- Strategic Fit: When an opportunity is aligned with the business strategy at every level it is a strategic fit. This means the new product or feature will contribute to the goals of the team, product, and company. In addition, when the feature or product you plan to build has strategic fit, you get buy-in from the leadership team and your cross-functional stakeholders more easily.
- User Value: It is critically important to understand the user and represent them within the company. Understanding and validating users’ problems enable product managers to build features and products that solve them. If your product doesn’t solve a relevant user problem, intuitively, it’s much less likely to be adopted by users.
- Business Value: Ultimately, your goal should be to solve a relevant user problem in a way that also captures some form of value for the business. For example, a project that streamlines a payment process could improve your sales conversion rate, therefore improving the company’s revenue.
The Opportunity Validation Process
Once you validate that your opportunity has strategic fit, user value, and business value, you need to communicate and build alignment with all relevant stakeholders, including leadership. It's not enough to validate that an opportunity has all three components. Building alignment is a key part of the opportunity and validation phase of the product development process.
You can validate an opportunity by building alignment in four steps:
- Conduct a manager briefing. A manager briefing is a meeting with your manager in which you can gather information about the project you have just been assigned, and align on the expectations of that work.
- Refine the user value. Now you are ready to ensure the opportunity will benefit the user. The refining process requires direct engagement with users using quantitative and qualitative methods. User interviews are a foundational tool for product managers.
- Refine the business value. The original assumptions shared during your manager briefing could be inaccurate. So you need to be sure you’re working on a project that will deliver for the business by redefining the business value at this stage.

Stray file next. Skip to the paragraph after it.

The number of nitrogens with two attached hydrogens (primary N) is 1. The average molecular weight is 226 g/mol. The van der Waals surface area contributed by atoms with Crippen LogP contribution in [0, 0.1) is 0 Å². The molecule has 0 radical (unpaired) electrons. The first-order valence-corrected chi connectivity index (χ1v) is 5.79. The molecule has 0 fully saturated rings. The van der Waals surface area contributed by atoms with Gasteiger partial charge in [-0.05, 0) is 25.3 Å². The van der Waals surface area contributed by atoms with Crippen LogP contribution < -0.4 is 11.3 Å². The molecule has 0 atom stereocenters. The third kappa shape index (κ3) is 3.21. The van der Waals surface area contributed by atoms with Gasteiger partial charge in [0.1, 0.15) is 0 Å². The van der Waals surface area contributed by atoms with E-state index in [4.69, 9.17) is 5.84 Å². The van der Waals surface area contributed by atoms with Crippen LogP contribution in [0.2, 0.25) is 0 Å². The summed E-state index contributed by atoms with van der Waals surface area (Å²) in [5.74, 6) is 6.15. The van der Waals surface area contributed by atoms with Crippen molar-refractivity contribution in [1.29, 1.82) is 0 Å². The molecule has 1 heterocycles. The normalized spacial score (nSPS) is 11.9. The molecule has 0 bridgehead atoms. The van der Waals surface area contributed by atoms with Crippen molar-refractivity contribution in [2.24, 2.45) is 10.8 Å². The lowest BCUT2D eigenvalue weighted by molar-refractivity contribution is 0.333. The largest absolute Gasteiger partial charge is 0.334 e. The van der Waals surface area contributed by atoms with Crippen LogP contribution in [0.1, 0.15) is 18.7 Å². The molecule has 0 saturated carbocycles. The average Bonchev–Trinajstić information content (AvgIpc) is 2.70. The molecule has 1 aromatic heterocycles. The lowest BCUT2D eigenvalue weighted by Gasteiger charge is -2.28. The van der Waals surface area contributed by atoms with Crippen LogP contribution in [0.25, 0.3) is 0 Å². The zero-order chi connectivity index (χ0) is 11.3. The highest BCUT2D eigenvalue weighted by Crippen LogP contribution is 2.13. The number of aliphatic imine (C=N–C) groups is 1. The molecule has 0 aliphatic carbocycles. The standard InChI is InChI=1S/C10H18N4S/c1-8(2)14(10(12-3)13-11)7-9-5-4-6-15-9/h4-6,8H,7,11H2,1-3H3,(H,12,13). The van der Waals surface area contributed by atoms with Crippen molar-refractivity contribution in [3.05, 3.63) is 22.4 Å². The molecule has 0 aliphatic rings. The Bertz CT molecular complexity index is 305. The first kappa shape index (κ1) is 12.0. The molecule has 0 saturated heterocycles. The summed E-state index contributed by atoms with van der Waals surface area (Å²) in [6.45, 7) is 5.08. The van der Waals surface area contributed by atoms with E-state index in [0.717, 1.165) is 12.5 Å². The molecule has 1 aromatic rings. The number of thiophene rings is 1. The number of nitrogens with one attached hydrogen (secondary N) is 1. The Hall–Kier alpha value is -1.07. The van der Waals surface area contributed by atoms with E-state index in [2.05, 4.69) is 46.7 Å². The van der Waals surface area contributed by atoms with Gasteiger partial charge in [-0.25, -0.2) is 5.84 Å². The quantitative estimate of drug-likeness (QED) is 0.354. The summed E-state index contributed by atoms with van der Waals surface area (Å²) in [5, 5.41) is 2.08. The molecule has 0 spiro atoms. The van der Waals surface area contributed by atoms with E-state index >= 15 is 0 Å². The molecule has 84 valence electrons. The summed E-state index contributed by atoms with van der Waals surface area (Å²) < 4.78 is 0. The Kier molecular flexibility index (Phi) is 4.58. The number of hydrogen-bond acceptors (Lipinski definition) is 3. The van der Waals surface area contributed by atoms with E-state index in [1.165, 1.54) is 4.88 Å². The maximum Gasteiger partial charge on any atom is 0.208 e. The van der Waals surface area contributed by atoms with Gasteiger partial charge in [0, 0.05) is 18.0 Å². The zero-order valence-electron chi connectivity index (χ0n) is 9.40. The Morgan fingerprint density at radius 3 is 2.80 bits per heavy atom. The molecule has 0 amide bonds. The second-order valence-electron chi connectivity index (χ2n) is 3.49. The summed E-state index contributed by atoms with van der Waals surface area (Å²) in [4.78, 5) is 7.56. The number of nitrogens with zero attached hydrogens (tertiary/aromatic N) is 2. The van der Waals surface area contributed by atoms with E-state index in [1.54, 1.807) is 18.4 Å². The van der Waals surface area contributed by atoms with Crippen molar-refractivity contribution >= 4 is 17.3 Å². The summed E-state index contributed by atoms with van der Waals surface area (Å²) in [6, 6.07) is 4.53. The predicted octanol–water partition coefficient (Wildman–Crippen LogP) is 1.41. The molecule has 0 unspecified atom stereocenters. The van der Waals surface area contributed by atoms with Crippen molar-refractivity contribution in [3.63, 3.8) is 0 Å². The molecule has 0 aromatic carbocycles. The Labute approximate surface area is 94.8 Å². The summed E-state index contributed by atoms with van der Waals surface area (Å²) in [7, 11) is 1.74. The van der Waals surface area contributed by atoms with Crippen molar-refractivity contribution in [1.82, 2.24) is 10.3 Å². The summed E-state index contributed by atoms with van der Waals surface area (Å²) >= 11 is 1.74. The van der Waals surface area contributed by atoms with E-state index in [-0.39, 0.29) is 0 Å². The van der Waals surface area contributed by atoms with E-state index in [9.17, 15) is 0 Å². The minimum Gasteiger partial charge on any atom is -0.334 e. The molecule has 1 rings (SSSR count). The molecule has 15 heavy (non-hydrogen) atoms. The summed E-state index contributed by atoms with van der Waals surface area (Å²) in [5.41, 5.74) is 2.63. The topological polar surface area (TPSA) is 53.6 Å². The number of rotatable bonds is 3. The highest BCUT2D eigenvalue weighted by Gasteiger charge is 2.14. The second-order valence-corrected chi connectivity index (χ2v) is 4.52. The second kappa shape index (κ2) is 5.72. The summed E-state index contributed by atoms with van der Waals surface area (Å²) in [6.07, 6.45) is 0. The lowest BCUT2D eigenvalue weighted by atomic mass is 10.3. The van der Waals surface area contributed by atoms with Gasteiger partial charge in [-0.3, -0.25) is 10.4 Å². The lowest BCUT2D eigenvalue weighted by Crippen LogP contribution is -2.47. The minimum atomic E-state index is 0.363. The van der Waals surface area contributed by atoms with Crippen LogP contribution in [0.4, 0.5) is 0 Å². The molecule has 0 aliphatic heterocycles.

- Validate and communicate the opportunity. A failure here canmanifest in three ways and can throw the whole product development process into chaos. The first is that the core product team — engineers and designers — will have to redo work because they lack clarity on the problem and why they are solving it. The second is late-stage blow-ups. The third is that dependency teams deprioritize your project because they don’t understand the value of your project.
Once the product manager has worked through the entire opportunity and validation process of the product development process, they are ready to move on to the design phase. As a reminder, the opportunity analysis phase focuses on whether or not the product or feature they want to build is a strategic fit, user value, and business value.
Product Development Phase 2: Design
The second phase of the product development process is design. The design stage of the product development process defines exactly how we want to solve the user problem with our product or feature.
The design process many tech companies follow today generally involves three phases:
- Divergence: Teams ideate and brainstorm all the possible solution ideas for a given user problem.
- Convergence: Teams prioritize, test, and refine solution ideas to narrow in on a final design.
- Approval & Alignment: Teams look to decision makers for approval which paves a clear path forward into feature development.
While the three-phase design process is common, many product managers are not shown how to work effectively through the entire feature or product design process. As a result, friction can arise between product managers and designers.
On the one side of the design collaboration spectrum, product managers can have unrealistic expectations and expect designers to create a prototype with little to no context. The opposite risk is that a product manager is far too prescriptive during the design process, which can lead to a sub-par output, either because the prescribed solution is weak or the designers on the project feel unable to do their component of the work.